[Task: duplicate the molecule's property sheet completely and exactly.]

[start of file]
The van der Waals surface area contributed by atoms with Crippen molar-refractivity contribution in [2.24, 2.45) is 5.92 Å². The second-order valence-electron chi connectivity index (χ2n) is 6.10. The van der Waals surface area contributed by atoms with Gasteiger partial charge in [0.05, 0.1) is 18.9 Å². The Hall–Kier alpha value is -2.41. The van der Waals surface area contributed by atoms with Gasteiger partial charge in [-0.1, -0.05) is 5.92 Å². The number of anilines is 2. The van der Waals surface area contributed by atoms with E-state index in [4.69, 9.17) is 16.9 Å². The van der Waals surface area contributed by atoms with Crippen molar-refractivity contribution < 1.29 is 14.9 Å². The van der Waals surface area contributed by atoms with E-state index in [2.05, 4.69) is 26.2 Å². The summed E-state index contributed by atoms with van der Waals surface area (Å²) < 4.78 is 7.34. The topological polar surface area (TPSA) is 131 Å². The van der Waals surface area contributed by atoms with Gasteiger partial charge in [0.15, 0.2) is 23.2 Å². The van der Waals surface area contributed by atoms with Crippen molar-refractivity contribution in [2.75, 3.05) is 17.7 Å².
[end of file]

The van der Waals surface area contributed by atoms with Crippen molar-refractivity contribution in [2.24, 2.45) is 5.92 Å². The second-order valence-electron chi connectivity index (χ2n) is 6.10. The van der Waals surface area contributed by atoms with Gasteiger partial charge in [0.05, 0.1) is 18.9 Å². The Hall–Kier alpha value is -2.41. The van der Waals surface area contributed by atoms with Gasteiger partial charge in [-0.1, -0.05) is 5.92 Å². The number of anilines is 2. The van der Waals surface area contributed by atoms with E-state index in [4.69, 9.17) is 16.9 Å². The van der Waals surface area contributed by atoms with Crippen molar-refractivity contribution < 1.29 is 14.9 Å². The van der Waals surface area contributed by atoms with E-state index in [2.05, 4.69) is 26.2 Å². The summed E-state index contributed by atoms with van der Waals surface area (Å²) < 4.78 is 7.34. The topological polar surface area (TPSA) is 131 Å². The van der Waals surface area contributed by atoms with Gasteiger partial charge in [0.15, 0.2) is 23.2 Å². The van der Waals surface area contributed by atoms with Crippen molar-refractivity contribution in [2.75, 3.05) is 17.7 Å².